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Overseas views on NPC & CPPCC: China’s RMB internationalization stays strong

Editor: Tong Xinxin 丨CCTV.com

03-12-2016 14:06 BJT

Full coverage: 2016 NPC & CPPCC Sessions

Editor’s note: The National People’s Congress (NPC), China’s top parliamentary body, and the Chinese People’s Political Consultative Conference (CPPCC), China’s top political advisory body, convene its annual sessions, known as the “two sessions” on March 3-15, 2016, which marks a pivotal year as the nation continues on to embark with its reforms and opening up policy, shifting towards a “New Normal” for economic growth rates, starting its 13th Five-Year Plan for social and economic development over the next five years and confronting challenges on the foreign policy front. How will the NPC address those concerns? What do foreign experts and Overseas Chinese say? The Panview Column of CNTV has invited some of them to express their views on major issues to be discussed at the ongoing two sessions.  

By Tom McGregor, CNTV Commentator

The Chinese renminbi (RMB) has joined the ranks as one of the most-widely used currencies in global markets. The United States dollar remains the world’s top currency and would continue to hold that position for the years ahead, but China’s economic rise has boosted the RMB’s value as well. 

CNBC reports that the RMB stands as the world’s largest trade-finance currency after the US dollar.  China’s currency is expected to surpass the Japanese yen as the world’s 4th-most used international currency.

According to a report published last July, the IMF’s currency internationalization index revealed that in 2014, the RMB had accounted for 2.96 percent of worldwide trades, along with total direct investments valued at $US1.05 trillion. We can anticipate those numbers to soar higher in the future and for good reasons. 

Reserves currency basket gets new member 

The IMF has played a pivotal role in RMB internationalization. Last November, the organization agreed to include the currency into its Special Drawing Rights (SDR) reserve currency basket, alongside the US dollar, euro, British pound, and Japanese yen, and scheduled for inclusion this October. 

IMF Managing Director Christine Lagarde endorsed the move as a “clear representation of the reforms” in China.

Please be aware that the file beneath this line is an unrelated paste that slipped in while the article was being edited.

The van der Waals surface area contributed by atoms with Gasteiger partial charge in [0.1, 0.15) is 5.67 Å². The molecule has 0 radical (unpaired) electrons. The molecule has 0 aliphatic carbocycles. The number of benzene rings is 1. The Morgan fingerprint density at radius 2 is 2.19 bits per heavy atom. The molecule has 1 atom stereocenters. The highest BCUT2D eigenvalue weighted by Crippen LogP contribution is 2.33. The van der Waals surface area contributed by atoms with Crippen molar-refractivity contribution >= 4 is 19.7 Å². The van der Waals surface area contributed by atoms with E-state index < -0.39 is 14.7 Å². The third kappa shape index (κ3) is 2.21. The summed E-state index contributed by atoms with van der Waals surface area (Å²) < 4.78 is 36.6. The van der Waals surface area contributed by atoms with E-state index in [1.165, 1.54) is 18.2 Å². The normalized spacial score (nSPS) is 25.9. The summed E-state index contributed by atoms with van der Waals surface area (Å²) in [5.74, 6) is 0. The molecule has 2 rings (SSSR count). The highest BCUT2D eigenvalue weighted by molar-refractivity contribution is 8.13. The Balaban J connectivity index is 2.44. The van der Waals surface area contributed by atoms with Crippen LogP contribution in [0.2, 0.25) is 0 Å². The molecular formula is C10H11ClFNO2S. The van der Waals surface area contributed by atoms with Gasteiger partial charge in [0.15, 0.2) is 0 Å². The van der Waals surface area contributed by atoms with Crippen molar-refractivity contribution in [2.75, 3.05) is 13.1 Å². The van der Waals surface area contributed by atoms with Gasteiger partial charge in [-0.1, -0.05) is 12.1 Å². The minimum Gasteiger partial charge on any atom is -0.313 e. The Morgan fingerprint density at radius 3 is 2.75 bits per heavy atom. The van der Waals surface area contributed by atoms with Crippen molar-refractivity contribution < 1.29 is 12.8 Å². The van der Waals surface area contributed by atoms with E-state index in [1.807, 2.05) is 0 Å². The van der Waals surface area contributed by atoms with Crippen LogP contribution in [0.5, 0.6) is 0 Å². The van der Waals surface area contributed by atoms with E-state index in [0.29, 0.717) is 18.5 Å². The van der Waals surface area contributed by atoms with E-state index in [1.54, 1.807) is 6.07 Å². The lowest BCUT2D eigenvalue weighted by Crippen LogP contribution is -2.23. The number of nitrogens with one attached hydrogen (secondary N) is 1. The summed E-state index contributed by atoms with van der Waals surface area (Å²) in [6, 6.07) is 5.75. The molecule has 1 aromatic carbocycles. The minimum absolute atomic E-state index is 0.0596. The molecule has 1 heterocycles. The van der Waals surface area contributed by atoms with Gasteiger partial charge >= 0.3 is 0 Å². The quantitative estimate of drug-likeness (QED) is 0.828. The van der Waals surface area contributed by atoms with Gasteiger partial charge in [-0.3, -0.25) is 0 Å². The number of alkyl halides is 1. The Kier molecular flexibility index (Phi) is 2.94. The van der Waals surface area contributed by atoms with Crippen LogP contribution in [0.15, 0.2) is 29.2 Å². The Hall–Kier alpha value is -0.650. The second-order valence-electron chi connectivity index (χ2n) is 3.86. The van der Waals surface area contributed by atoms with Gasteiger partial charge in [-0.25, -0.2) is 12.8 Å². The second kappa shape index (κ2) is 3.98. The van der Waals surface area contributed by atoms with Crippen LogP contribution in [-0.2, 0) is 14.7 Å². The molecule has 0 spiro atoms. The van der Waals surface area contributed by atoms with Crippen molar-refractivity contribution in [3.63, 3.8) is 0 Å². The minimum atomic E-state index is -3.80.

She said, “The continuation and deepening of these efforts will bring about a more robust international monetary and financial system, which in turn will support the growth and stability of China and the global economy.”

The IMF has sent a positive message to the world that China’s currency deserves greater respect and recognition. 

Taking the RMB abroad 

The IMF made a smart move to invite the RMB into its currency reserves basket.  For China’s currency to be listed as an SDR, the organization had imposed stringent entry requirements. 

The People’s Bank of China (PBOC) had to deliver loads of RMB into the vaults of central banks of other countries to ensure that it can be a “freely usable” currency.  Chinese tourists benefit, since they can exchange their RMB into foreign currency at banks and currency exchange counters located all over the globe. 

Additionally, an increasing number of Chinese companies have made foreign direct investment deals via cross-border financial transactions.  Chinese corporate outbound investments could result into profitable ventures later on, with RMB cash flow flooding back into the country. 

Meanwhile, Beijing has entered the early stages of introducing a new bankwire system, known as China International Payments System (CIPS) that could replace the current international bankwire service, (SWIFT), when Chinese businesses operating abroad send remittances back home.

Expect steady RMB valuations

However, there’s been much ado from the Western media about the value of China’s currency dropping against the US dollar.  RMB valuations have fallen nearly eight percent since last August.  According to MoneyConverter.com, as of 4:00 pm Beijing-time, March 10, 2016, the conversion rate of RMB from the US dollar stood at 6.51425. 

Nevertheless, PBOC Governor Zhou Xiaochun has repeatedly said that “there was no basis for further (RMB) depreciation.”  His remarks infer that the medium and long-term outlook for China’s currency would likely stabilize. 

So we could expect China’s economy to remain robust, while Beijing moves ahead on significant structural reforms including supply-side measures. 

Pegging RMB to GDP growth trends 

As the RMB emerges into a global powerhouse currency, its valuations against international currencies may move up and down to parallel closely with China’s economic trends. 

Whether that comes true is hard to say, but what remains certain is that RMB internationalization is here to stay and would continue to rise in global prominence for a long time to come.

 (Tom McGregor is a China Business News columnist for CNTV, he has written extensively about the politics and economics of China and the Asia-Pacific region for international media outlets. He's based in Beijing.)


( The opinions expressed here do not necessarily reflect the opinions of Panview or CCTV.com. )



Panview offers a new window of understanding the world as well as China through the views, opinions, and analysis of experts. We also welcome outside submissions, so feel free to send in your own editorials to "globalopinion@vip.cntv.cn" for consideration.

Panview offers an alternative angle on China and the rest of the world through the analyses and opinions of experts. We also welcome outside submissions, so feel free to send in your own editorials to "globalopinion@vip.cntv.cn" for consideration.

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